History of Amritsar
The history of the city of Amritsar is intricately intertwined with the birth of the Sikh religion. It is believed that the formal birth of the city occurred in the year 1577. The Sikh Guru Ram Das with his son Guru Arjun Dev constructed a temple around a miracle pool with healing powers. Guru Arjan Dev encouraged traders and craftsmen to settle around the fledgling temple complex. The city then started on the path of religion and wealth.
The plundering adventurers targeting the North India for its riches almost destroyed this city in the 18th century. The Punjab province, then under Maharaja Ranjit Singh, was a rich and almost independent state. Maharaja Ranjit Singh rebuilt the city, established the lost businesses of the traders and donated one hundred kilos of pure Gold for the temple. The city has a character of inviting trouble, from wandering plunderers and even ruling Mughals. The tenth Sikh Guru, Guru Govind Singh, founded the martial or the warrior class of Sikhs for defending the city and the Sikh religion.
The city maintained its reputation of being fiercely independent during India's freedom struggle against the British. The people of Amritsar were outraged at the Rowlatt Act, which was somewhat extreme form of the US Patriot's Act. The Act granted overwhelming powers to the rulers to detain any one without any proof and deny him the right to appeal. The demonstrations against the act continued and the British Government arrested and deported key leaders of Punjab to unknown locations.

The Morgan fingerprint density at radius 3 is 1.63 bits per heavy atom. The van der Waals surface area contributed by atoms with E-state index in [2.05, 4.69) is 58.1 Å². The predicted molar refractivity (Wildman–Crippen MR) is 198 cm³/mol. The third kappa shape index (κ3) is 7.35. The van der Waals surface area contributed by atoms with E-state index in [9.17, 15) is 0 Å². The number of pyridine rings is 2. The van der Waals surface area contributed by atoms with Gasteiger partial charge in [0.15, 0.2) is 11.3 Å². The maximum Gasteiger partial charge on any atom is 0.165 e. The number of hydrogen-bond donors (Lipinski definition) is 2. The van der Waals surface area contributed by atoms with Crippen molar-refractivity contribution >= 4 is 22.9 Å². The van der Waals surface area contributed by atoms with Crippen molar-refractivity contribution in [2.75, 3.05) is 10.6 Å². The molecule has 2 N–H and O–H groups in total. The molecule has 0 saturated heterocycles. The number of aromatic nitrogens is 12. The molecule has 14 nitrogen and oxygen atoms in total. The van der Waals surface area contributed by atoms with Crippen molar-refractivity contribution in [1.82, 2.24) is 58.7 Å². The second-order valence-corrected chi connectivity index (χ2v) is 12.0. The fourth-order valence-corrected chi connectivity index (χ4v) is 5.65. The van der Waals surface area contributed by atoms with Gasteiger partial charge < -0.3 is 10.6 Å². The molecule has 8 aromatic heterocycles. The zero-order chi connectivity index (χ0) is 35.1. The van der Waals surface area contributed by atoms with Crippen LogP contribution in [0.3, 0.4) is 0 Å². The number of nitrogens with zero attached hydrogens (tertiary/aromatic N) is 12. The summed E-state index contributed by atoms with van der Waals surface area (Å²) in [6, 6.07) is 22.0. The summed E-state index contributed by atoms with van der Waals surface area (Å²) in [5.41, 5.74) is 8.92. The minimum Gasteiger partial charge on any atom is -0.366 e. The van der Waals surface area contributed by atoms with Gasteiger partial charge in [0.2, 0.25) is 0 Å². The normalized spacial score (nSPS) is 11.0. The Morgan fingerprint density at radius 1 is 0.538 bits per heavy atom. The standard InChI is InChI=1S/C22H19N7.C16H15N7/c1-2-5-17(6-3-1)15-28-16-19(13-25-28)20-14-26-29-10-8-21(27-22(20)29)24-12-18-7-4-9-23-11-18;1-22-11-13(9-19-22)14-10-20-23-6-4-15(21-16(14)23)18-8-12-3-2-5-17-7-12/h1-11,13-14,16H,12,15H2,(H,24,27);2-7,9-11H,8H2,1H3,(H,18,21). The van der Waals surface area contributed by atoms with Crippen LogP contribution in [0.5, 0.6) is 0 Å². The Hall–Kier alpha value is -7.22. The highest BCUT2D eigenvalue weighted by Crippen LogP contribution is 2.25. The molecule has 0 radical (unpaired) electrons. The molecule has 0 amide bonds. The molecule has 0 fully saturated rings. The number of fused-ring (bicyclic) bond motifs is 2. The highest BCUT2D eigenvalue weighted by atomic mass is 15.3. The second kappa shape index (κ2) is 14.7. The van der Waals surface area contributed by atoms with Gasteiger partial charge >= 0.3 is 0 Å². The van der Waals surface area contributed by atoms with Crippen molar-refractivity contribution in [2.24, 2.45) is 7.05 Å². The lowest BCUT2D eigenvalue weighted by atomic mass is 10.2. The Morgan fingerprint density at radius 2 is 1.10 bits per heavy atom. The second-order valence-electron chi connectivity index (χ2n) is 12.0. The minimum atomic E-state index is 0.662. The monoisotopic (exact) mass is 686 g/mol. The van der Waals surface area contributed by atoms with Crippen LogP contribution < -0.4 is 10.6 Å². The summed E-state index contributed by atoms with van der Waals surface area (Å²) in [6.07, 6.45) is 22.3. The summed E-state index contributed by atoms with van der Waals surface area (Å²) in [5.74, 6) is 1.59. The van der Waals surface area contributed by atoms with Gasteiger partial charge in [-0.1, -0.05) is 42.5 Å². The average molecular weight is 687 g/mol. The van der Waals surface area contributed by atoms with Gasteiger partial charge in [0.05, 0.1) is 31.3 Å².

The city of Amritsar was a big scene of protest on 13th April 1919 with more than 15000 people shouting slogans against the draconian Act. The British officers ordered firing on the crowd and felled about 20 of them. But the strong crowd defied the firing and killed four British officers and a Christian missionary, Marcella Sherwood. The city of Amritsar was being viewed as another Meerut of 1857 and fears were ripe of another uprising.
General Reginald Dyer imposed a ban on public assemblies but the people of Amritsar who had defied the British again assembled in large numbers in the Jalianwalla Bagh on the 13th of April. It was a peaceful gathering where men, women and children listened to the speeches against the Act. General Dyer and his troops blocked the only gate to the park and started firing on the peaceful crowd. The terrified women and children started jumping in a well near the boundary wall of the park to avoid the bullets. Soon the well was full with human bodies. The park was littered with bullet ridden innocent public. Thousands must have been dead that day, though the official toll was 379.
The massacre at Amritsar started a wave of unrest all over North India. Hindus, Muslims and Sikhs joined hands against the colonial oppressor. The British in their bid to break the resolve of the people of Amritsar enforced stricter orders. The infamous 'crawling order', where everyone was made to crawl on the streets of Amritsar, was imposed a few days after the Jalianwalla massacre by General Dyer. The atrocities committed by one man on the city of Amritsar earned him the famous sobriquet, Butcher of Amritsar and also hundreds of thousands of British Pounds for his biography by Nigel Collett. The bullets did make numerous dents in the walls of the Bagh but not the fiercely independent spirit of the people of Amritsar.